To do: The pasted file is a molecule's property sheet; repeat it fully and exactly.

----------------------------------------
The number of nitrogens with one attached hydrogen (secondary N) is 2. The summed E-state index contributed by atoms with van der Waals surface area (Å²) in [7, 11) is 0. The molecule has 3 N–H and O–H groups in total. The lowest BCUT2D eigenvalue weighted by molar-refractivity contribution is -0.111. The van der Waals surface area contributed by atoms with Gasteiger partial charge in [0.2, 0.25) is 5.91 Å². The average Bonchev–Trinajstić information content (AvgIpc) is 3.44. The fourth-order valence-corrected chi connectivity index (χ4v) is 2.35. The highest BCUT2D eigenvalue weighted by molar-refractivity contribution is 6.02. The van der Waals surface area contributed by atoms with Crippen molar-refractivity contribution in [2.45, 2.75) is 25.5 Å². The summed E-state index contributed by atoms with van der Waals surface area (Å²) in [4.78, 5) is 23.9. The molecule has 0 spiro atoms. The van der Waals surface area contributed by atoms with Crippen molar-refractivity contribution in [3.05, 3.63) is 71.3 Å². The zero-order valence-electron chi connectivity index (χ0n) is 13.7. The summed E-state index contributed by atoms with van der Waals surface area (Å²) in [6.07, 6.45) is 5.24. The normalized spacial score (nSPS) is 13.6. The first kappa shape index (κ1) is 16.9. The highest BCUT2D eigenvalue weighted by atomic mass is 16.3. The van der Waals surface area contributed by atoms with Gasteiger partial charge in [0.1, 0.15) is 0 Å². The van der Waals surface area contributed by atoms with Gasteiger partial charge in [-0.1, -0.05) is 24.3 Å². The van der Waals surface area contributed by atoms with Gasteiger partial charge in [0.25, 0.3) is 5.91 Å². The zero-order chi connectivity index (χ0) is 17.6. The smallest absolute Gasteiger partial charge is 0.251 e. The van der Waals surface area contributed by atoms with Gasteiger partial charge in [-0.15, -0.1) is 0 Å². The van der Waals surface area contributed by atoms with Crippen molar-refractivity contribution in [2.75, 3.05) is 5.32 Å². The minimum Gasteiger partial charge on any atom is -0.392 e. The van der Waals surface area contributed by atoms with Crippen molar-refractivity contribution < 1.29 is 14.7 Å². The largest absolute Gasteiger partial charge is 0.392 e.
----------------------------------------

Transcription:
The number of nitrogens with one attached hydrogen (secondary N) is 2. The summed E-state index contributed by atoms with van der Waals surface area (Å²) in [7, 11) is 0. The molecule has 3 N–H and O–H groups in total. The lowest BCUT2D eigenvalue weighted by molar-refractivity contribution is -0.111. The van der Waals surface area contributed by atoms with Gasteiger partial charge in [0.2, 0.25) is 5.91 Å². The average Bonchev–Trinajstić information content (AvgIpc) is 3.44. The fourth-order valence-corrected chi connectivity index (χ4v) is 2.35. The highest BCUT2D eigenvalue weighted by molar-refractivity contribution is 6.02. The van der Waals surface area contributed by atoms with Crippen molar-refractivity contribution in [2.45, 2.75) is 25.5 Å². The summed E-state index contributed by atoms with van der Waals surface area (Å²) in [4.78, 5) is 23.9. The molecule has 0 spiro atoms. The van der Waals surface area contributed by atoms with Crippen molar-refractivity contribution in [3.05, 3.63) is 71.3 Å². The zero-order valence-electron chi connectivity index (χ0n) is 13.7. The summed E-state index contributed by atoms with van der Waals surface area (Å²) in [6.07, 6.45) is 5.24. The normalized spacial score (nSPS) is 13.6. The first kappa shape index (κ1) is 16.9. The highest BCUT2D eigenvalue weighted by atomic mass is 16.3. The van der Waals surface area contributed by atoms with Gasteiger partial charge in [0.1, 0.15) is 0 Å². The van der Waals surface area contributed by atoms with Gasteiger partial charge in [-0.1, -0.05) is 24.3 Å². The van der Waals surface area contributed by atoms with Gasteiger partial charge in [0.25, 0.3) is 5.91 Å². The zero-order chi connectivity index (χ0) is 17.6. The smallest absolute Gasteiger partial charge is 0.251 e. The van der Waals surface area contributed by atoms with Gasteiger partial charge in [-0.15, -0.1) is 0 Å². The van der Waals surface area contributed by atoms with Crippen molar-refractivity contribution in [2.75, 3.05) is 5.32 Å². The minimum Gasteiger partial charge on any atom is -0.392 e. The van der Waals surface area contributed by atoms with Crippen molar-refractivity contribution < 1.29 is 14.7 Å². The largest absolute Gasteiger partial charge is 0.392 e.